In case you're not familiar, there is an option in D2L to require student discussion messages to be approved before being viewable by other students. That used to sound tedious and unnecessary to me because I assumed it was used by instructors who were overly concerned about students posting wrong or inappropriate information (which may be the intended use), but I learned about a few interesting ways to use it.
1. When you want to avoid students reading each others' messages and using others' work to write their message. Some students will bide their time, read the messages of the early posters, and use them to craft their response. As an experienced online learner, I admit to posting among the middle of the pack so I could read others' messages first and see if I was on track. It's not that I copied their information, but I often joined the discussion after checking the temperature, I guess you could say.
Now, good discussion questions shouldn't have a right or wrong answer and you can ask the students to incorporate information or examples from their lives to personalize the response. That said, the first students who post are probably the overachievers who do well in the class and will have good ideas that others might reiterate or reword to make it seem like their own.
Some instructors try to get around this by telling students they have to cite different information or take a different stance than the previous posters, but that doesn't always work for the question being asked and I don't know if it is an effective learning strategy.
So, a way to use technology to get around this is to set the messages to require approval, and then unapprove all of them at the same time and open it up for responses. I think this could actually improve engagement, because I'd be really interested if I saw someone else had unknowingly had the same ideas as me.
In lieu of the dropbox for URLs. To use the dropbox, a file needs to be uploaded. So if you want the students to submit URLs for a project they created, they'd have to paste the URL in a Word doc and then upload that to the dropbox. Word doesn't need to be involved in this process, unless you do want some sort of text analysis along with the URL. If you want the students to see each others' projects, you can use a regular discussion, which can be nice if you want them to comment on each others' work. If you don't want them to see each others', or you want them to see each others' after they all submitted so they aren't able to modify theirs based on others', a discussion board requiring approval could work well.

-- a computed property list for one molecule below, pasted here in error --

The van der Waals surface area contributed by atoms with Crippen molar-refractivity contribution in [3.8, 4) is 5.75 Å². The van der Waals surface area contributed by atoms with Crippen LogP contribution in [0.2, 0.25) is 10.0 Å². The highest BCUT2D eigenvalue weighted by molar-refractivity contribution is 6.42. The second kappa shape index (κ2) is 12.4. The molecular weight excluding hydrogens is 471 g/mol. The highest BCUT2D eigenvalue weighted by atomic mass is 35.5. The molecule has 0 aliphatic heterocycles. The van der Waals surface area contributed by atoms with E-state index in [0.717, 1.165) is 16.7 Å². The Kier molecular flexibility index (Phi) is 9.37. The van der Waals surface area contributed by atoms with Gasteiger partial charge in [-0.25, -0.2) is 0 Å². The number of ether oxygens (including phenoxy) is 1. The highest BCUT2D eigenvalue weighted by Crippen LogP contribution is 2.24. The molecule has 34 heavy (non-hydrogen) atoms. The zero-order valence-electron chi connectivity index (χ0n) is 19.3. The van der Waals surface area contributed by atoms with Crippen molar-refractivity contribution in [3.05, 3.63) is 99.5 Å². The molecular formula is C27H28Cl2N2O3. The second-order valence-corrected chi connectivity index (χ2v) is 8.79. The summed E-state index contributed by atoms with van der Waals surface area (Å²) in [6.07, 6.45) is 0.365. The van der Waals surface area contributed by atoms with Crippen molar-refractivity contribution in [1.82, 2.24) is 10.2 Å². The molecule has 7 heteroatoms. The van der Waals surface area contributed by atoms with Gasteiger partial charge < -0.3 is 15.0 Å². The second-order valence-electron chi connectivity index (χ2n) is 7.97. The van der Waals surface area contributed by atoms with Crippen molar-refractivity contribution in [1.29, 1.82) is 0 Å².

In lieu of the dropbox for questions with right/wrong answers, unit summaries, etc (occasions you don't really want the students to see each others' responses ever or until after they write their own or if you just want to share a few good ones). The dropbox is just kind of cumbersome, with the uploading and downloading of files, and then if you get a really good response you want to share with others, you need to then either copy/paste or reupload the content. If you used a discussion forum with approval required, you could have the students submit a response to a question that has a right or wrong answer (preferably requiring substantial text, because you could just use a quiz if it was a word or two), and then you can either keep them all hidden (unapproved) from the other students and grade them, or you can open up a few good examples for the group to read, which can both help them learn how to write well for next time and to improve their comprehension of the content. And who doesn't like a little recognition for work well done? It always made me smile when the instructor chose my work to share as a good example.
Here are some screenshots:
NOTE: If you use the approve messages function, make sure to let the students know what is going on, because it can be disconcerting to be unable to review their message. Below is showing what the students see after they post their messages (Approving messages is the title of my topic). Even after posting, it will say "No messages to display."
The image below is showing the box that needs to be checked/unchecked to require approval.
Below is what it looks like when the instructor clicks on the topic to read the messages.
And here is what it looks like when the instructor clicks on an individual message, if the goal is to approve them individually.